Mr Vice

I’ve recently joined air cadets and have found out that I have a formal dinner coming up.
Apparently as I’m the most junior in the squadron I’m meant to be ‘Mr Vice’ and give some sort of entertainment speech or something. :ohmy:
Has anyone else done this, or even better, have any clue what I could do?
PLEASE HELP ME!!! :worthy:

Don’t panic. I did it at wing dinner very recently. The trick is to remember this.

You are all that stands between everyone sat down and the bar/disco/toilet. They will be thirsty and needing the loo so don’t take too long with them. Make it funny, make it brief.

At my wing dinner I started with the joke. “the way I see it I have two jobs. First I ensure that the bigwigs can get the drinks in without having to queue with the rest of us plebs. Second, by putting me on last the speakers can keep you sat here as long as they like but by the end it’s MY fault.”

(that was after the wing commander gave a 90 minute speech after 25 minutes from the Air Commodore.)

Play a game perhaps? Put on some entertainment, I put the wing warrant officer on trial for humiliating useless junior officers… I organised for several other junior officers to falsify evidence and we had a quick kangaroo court. Another Mr Vice played ‘heads or tails.’ The time is yours, but just don’t take too much of theirs.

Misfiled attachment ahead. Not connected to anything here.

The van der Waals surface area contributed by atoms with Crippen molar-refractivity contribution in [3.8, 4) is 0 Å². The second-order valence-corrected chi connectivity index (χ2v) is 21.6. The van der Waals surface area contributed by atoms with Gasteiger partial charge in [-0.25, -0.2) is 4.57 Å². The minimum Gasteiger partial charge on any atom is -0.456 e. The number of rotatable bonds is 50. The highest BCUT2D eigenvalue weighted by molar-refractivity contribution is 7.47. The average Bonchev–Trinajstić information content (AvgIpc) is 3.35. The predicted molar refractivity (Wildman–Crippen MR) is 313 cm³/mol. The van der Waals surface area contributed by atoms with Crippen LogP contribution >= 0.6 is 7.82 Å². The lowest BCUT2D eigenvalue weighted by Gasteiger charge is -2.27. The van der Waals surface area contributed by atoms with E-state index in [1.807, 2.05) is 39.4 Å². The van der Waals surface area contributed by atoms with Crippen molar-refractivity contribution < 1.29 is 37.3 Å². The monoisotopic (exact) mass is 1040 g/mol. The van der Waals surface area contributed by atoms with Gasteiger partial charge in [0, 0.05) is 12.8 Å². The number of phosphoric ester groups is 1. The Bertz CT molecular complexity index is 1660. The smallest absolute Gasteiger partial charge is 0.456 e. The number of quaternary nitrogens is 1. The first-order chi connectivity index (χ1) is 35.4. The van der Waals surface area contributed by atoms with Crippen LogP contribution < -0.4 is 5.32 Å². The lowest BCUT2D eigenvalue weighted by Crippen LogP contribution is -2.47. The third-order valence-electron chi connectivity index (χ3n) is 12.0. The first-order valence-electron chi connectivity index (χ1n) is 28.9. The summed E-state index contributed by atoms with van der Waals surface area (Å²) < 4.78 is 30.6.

You have other duties as well. Such as ensuring everyone finds their seat before the top table enter. And of course calling the Loyal Toast.

At some point the PMC or CMC will stand up and say “Mr Vice, The Queen.” You them stand up and say “The Queen” holding up your glass as you do so. Everyone else says “The Queen” and we all drink.

That’s it. Any questions?

Just as Baldrick says, plus the way I’ve seen it, almost at the end of the dinner, the PMC (that’s the President of the Mess Committee) will stand up, and normally say “Ladies and Gentlemen”. Everyone then stands, including you, and the PMC escorts the Very Important Persons that were seated at the Top Table. As they walk away with the VIPs, the PMC will normally say “Mr Vice”, and you take that as a signal to walk around to the now-empty Top Table and stand in the middle (usually behind the senior seat). You then say “Ladies and Gentlemen, please be seated”, and then sit down yourself.

It’s then courtesy to stand up whilst you speak to them (that is, avoid sitting down when addressing them), and just entertain the rest of the guests that are left sitting in the dining room for about five minutes or so (if you do really well, make it a little bit longer, but if you’re over-running the PMC will stick their head back in the door and whistle/shout/throw a bread-stick to tell you it’s time-up).